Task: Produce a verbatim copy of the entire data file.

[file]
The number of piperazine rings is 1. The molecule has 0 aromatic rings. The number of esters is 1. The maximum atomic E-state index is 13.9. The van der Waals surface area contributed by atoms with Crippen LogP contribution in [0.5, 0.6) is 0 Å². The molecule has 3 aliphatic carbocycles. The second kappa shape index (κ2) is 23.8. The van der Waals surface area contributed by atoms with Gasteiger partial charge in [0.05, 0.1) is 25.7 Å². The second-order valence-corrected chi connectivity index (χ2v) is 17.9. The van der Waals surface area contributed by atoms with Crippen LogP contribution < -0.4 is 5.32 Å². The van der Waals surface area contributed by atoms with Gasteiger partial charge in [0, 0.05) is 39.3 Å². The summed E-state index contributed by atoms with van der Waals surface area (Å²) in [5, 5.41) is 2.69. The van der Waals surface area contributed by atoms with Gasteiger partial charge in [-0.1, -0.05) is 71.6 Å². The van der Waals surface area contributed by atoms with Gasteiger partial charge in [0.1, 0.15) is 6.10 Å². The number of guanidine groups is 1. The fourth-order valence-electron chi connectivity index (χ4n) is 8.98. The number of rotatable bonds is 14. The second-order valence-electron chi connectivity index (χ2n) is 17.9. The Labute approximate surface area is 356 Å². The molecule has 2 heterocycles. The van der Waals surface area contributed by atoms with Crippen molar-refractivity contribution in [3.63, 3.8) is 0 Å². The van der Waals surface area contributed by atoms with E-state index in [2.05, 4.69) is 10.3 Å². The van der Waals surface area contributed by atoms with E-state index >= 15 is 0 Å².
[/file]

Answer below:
The number of piperazine rings is 1. The molecule has 0 aromatic rings. The number of esters is 1. The maximum atomic E-state index is 13.9. The van der Waals surface area contributed by atoms with Crippen LogP contribution in [0.5, 0.6) is 0 Å². The molecule has 3 aliphatic carbocycles. The second kappa shape index (κ2) is 23.8. The van der Waals surface area contributed by atoms with Gasteiger partial charge in [0.05, 0.1) is 25.7 Å². The second-order valence-corrected chi connectivity index (χ2v) is 17.9. The van der Waals surface area contributed by atoms with Crippen LogP contribution < -0.4 is 5.32 Å². The van der Waals surface area contributed by atoms with Gasteiger partial charge in [0, 0.05) is 39.3 Å². The summed E-state index contributed by atoms with van der Waals surface area (Å²) in [5, 5.41) is 2.69. The van der Waals surface area contributed by atoms with Gasteiger partial charge in [-0.1, -0.05) is 71.6 Å². The van der Waals surface area contributed by atoms with Gasteiger partial charge in [0.1, 0.15) is 6.10 Å². The number of guanidine groups is 1. The fourth-order valence-electron chi connectivity index (χ4n) is 8.98. The number of rotatable bonds is 14. The second-order valence-electron chi connectivity index (χ2n) is 17.9. The Labute approximate surface area is 356 Å². The molecule has 2 heterocycles. The van der Waals surface area contributed by atoms with Crippen molar-refractivity contribution in [3.63, 3.8) is 0 Å². The van der Waals surface area contributed by atoms with E-state index in [2.05, 4.69) is 10.3 Å². The van der Waals surface area contributed by atoms with E-state index >= 15 is 0 Å².